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Tim is a normal 15 year old; he attends school most of the time, only drinks when he is with friends, chews a little tobacco here and there, will lie.

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Presentation on theme: "Tim is a normal 15 year old; he attends school most of the time, only drinks when he is with friends, chews a little tobacco here and there, will lie."— Presentation transcript:


2 Tim is a normal 15 year old; he attends school most of the time, only drinks when he is with friends, chews a little tobacco here and there, will lie occasionally, steal only when he doesn’t have the money, and has already lost his virginity. Wait, what? How did this become the normal life of an American teenager? 30 years ago it was unacceptable to take part in any of these actions without being whipped by a belt, and somehow now this sort of behavior is the norm? This is all a severe side effect of the moral decay that America is currently in. But what are morals? A moral is an ethical motive based on ideas of right and wrong. Recently, the clear line of right and wrong has been blurred by society. Average citizens would not believe that 92 percent of teens lied to their parents at least once in the past year. They also would not believe that 71 percent of teens admitted that they cheated on at least one exam in the past year as well (“The Ethics of American Youth: 2000”). Declining morality in youth is a major problem in American society today primarily due to influences peers, parents, and the media.

3 Influences from teenagers’ peers share some of the blame in this moral collapse society has found itself in. In fact, according to a study by the Kaiser Foundation, 50 percent of 12 to17 year-olds feel pressured into sex and relationships (Martin, Heather). Having sex at 12 is immoral and is directly related to peer pressure. But that is the least of a teenager’s worries; stealing is becoming prominent in America (especially with the economy taking a downturn). 40 percent of males and 30 percent of females said they have stolen something from a store in the past year (“The Ethics of American Youth: 2000”). Teenagers are especially sensitive when self-appearance is at hand. If a teenager wants something that everyone else has that he /she can’t afford, he/she might just take it.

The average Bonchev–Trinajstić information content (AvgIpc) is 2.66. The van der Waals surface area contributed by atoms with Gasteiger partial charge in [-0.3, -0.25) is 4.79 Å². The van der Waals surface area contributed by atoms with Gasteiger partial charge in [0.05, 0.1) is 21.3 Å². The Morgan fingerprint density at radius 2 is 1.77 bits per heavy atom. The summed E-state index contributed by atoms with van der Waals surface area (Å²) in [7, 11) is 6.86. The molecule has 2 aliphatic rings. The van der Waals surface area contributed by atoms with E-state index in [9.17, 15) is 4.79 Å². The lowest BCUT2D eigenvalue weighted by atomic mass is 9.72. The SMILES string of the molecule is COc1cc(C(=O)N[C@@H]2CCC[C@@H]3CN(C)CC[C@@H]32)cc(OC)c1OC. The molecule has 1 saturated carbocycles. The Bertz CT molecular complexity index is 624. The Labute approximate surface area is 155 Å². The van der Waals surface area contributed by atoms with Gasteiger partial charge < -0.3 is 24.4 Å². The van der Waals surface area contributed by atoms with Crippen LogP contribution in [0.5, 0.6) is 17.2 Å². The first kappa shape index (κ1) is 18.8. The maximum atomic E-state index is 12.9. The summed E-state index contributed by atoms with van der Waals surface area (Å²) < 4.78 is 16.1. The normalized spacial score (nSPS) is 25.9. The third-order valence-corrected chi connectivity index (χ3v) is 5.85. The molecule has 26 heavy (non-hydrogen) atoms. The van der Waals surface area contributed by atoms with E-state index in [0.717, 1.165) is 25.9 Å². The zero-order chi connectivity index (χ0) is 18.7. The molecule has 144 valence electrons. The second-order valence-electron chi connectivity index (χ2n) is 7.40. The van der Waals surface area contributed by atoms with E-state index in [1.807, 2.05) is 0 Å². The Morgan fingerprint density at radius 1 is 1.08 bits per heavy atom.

4 Finally, in a national survey conducted by the CDC, 36 percent of high school students reported being in a physical fight during the past 12 months (“Understanding Youth Violence”). Jay Reeve, a psychologist at Bradley Hospital at Brown University in Providence, notes that teens are more prone to impulsive, violent behavior because they lack a “developed sense of right and wrong” (“Peer Pressure, Media Fuel Youth Violence”). In other words, kids fight because they do not know that it is morally wrong. According to the data, when their friends are chanting, “Fight! Fight!”, nearly 40% of teens do not have the moral strength of character to walk away. Violence is their solution to conflict, and this choice does not bode well for the future of our society.

5 Who is to blame? Parents in America are the root of the moral decay that plagues our society. One of the largest influences on teens is single-parent households. The percentage of homes in which there is one parent has risen roughly 17 percent from 1960 to 2008. As a result of these parental inadequacies a moral paradigm shift has occurred in high school seniors. From 1976 to 2004, the percentage of seniors admitting that “having a child without being married is experimenting with worthwhile lifestyle or not affecting anybody” has increased from an average between boys and girls of 37.3 percent in 1976 to 55.9 percent in 2004 (Wilcox, Bradford, Ed.). These two statistics show that parents disregarding the traditional un-written code of ethics (having a good/any marriage before a baby) is sending a message to the next generation that having a child without being married is okay.